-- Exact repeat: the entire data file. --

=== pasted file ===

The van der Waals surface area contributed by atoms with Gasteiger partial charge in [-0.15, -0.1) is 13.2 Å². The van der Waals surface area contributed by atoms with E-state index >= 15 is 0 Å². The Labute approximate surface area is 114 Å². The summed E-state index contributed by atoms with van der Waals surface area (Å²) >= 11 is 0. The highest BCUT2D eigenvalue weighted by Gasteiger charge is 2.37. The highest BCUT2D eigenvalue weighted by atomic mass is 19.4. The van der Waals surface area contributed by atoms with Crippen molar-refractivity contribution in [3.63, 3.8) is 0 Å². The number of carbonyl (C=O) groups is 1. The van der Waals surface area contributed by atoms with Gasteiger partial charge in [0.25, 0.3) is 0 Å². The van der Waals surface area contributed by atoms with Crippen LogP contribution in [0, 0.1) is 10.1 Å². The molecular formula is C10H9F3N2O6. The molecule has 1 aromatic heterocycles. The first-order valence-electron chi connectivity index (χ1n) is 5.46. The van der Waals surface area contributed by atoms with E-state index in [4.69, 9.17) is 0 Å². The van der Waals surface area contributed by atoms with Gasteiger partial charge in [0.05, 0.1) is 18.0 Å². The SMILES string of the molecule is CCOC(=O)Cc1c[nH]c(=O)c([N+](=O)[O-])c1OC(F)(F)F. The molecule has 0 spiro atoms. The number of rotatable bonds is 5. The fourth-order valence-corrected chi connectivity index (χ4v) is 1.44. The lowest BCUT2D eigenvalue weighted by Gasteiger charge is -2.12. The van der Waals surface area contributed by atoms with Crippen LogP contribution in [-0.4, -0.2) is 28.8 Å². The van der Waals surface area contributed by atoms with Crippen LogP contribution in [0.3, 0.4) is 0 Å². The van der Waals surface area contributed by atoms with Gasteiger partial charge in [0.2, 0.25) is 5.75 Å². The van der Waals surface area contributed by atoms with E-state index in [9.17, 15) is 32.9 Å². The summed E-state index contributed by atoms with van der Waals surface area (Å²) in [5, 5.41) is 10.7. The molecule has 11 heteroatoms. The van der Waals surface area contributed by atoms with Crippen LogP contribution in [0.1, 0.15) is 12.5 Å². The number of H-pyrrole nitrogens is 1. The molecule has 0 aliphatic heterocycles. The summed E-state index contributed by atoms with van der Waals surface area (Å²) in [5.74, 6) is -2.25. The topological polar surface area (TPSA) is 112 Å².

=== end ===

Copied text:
The van der Waals surface area contributed by atoms with Gasteiger partial charge in [-0.15, -0.1) is 13.2 Å². The van der Waals surface area contributed by atoms with E-state index >= 15 is 0 Å². The Labute approximate surface area is 114 Å². The summed E-state index contributed by atoms with van der Waals surface area (Å²) >= 11 is 0. The highest BCUT2D eigenvalue weighted by Gasteiger charge is 2.37. The highest BCUT2D eigenvalue weighted by atomic mass is 19.4. The van der Waals surface area contributed by atoms with Crippen molar-refractivity contribution in [3.63, 3.8) is 0 Å². The number of carbonyl (C=O) groups is 1. The van der Waals surface area contributed by atoms with Gasteiger partial charge in [0.25, 0.3) is 0 Å². The van der Waals surface area contributed by atoms with Crippen LogP contribution in [0, 0.1) is 10.1 Å². The molecular formula is C10H9F3N2O6. The molecule has 1 aromatic heterocycles. The first-order valence-electron chi connectivity index (χ1n) is 5.46. The van der Waals surface area contributed by atoms with E-state index in [4.69, 9.17) is 0 Å². The van der Waals surface area contributed by atoms with Gasteiger partial charge in [0.05, 0.1) is 18.0 Å². The SMILES string of the molecule is CCOC(=O)Cc1c[nH]c(=O)c([N+](=O)[O-])c1OC(F)(F)F. The molecule has 0 spiro atoms. The number of rotatable bonds is 5. The fourth-order valence-corrected chi connectivity index (χ4v) is 1.44. The lowest BCUT2D eigenvalue weighted by Gasteiger charge is -2.12. The van der Waals surface area contributed by atoms with Crippen LogP contribution in [-0.4, -0.2) is 28.8 Å². The van der Waals surface area contributed by atoms with Crippen LogP contribution in [0.3, 0.4) is 0 Å². The van der Waals surface area contributed by atoms with Gasteiger partial charge in [0.2, 0.25) is 5.75 Å². The van der Waals surface area contributed by atoms with E-state index in [9.17, 15) is 32.9 Å². The summed E-state index contributed by atoms with van der Waals surface area (Å²) in [5, 5.41) is 10.7. The molecule has 11 heteroatoms. The van der Waals surface area contributed by atoms with Crippen LogP contribution in [0.1, 0.15) is 12.5 Å². The number of H-pyrrole nitrogens is 1. The molecule has 0 aliphatic heterocycles. The summed E-state index contributed by atoms with van der Waals surface area (Å²) in [5.74, 6) is -2.25. The topological polar surface area (TPSA) is 112 Å².